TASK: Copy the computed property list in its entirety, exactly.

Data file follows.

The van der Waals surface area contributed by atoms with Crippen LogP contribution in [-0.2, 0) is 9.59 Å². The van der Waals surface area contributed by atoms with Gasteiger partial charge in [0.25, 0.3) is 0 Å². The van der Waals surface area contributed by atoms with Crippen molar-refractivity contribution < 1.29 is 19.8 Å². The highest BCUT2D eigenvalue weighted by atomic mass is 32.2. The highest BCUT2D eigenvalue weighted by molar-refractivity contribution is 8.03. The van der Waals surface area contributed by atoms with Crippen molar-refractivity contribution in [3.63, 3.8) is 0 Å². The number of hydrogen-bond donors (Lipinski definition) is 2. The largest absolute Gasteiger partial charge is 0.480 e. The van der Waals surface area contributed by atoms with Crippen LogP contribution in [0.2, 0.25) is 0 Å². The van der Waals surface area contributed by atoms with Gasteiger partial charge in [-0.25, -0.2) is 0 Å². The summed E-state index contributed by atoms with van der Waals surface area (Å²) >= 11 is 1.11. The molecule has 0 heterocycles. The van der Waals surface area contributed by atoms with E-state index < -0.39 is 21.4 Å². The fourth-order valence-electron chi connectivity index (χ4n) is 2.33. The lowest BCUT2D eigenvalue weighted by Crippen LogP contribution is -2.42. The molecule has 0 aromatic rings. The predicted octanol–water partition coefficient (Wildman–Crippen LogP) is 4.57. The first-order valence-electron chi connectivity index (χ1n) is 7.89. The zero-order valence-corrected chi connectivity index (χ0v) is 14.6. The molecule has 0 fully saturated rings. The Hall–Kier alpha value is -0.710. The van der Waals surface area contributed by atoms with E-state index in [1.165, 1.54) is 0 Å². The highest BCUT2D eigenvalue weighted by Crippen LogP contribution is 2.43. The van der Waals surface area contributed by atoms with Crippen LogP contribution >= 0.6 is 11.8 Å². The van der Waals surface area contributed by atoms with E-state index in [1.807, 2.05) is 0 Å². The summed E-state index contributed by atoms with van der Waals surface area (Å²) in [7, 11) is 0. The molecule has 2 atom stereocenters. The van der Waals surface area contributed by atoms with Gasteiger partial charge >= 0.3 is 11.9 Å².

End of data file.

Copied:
The van der Waals surface area contributed by atoms with Crippen LogP contribution in [-0.2, 0) is 9.59 Å². The van der Waals surface area contributed by atoms with Gasteiger partial charge in [0.25, 0.3) is 0 Å². The van der Waals surface area contributed by atoms with Crippen molar-refractivity contribution < 1.29 is 19.8 Å². The highest BCUT2D eigenvalue weighted by atomic mass is 32.2. The highest BCUT2D eigenvalue weighted by molar-refractivity contribution is 8.03. The van der Waals surface area contributed by atoms with Crippen molar-refractivity contribution in [3.63, 3.8) is 0 Å². The number of hydrogen-bond donors (Lipinski definition) is 2. The largest absolute Gasteiger partial charge is 0.480 e. The van der Waals surface area contributed by atoms with Crippen LogP contribution in [0.2, 0.25) is 0 Å². The van der Waals surface area contributed by atoms with Gasteiger partial charge in [-0.25, -0.2) is 0 Å². The summed E-state index contributed by atoms with van der Waals surface area (Å²) >= 11 is 1.11. The molecule has 0 heterocycles. The van der Waals surface area contributed by atoms with E-state index < -0.39 is 21.4 Å². The fourth-order valence-electron chi connectivity index (χ4n) is 2.33. The lowest BCUT2D eigenvalue weighted by Crippen LogP contribution is -2.42. The molecule has 0 aromatic rings. The predicted octanol–water partition coefficient (Wildman–Crippen LogP) is 4.57. The first-order valence-electron chi connectivity index (χ1n) is 7.89. The zero-order valence-corrected chi connectivity index (χ0v) is 14.6. The molecule has 0 fully saturated rings. The Hall–Kier alpha value is -0.710. The van der Waals surface area contributed by atoms with E-state index in [1.165, 1.54) is 0 Å². The highest BCUT2D eigenvalue weighted by Crippen LogP contribution is 2.43. The van der Waals surface area contributed by atoms with Crippen LogP contribution >= 0.6 is 11.8 Å². The van der Waals surface area contributed by atoms with E-state index in [1.807, 2.05) is 0 Å². The summed E-state index contributed by atoms with van der Waals surface area (Å²) in [7, 11) is 0. The molecule has 2 atom stereocenters. The van der Waals surface area contributed by atoms with Gasteiger partial charge >= 0.3 is 11.9 Å².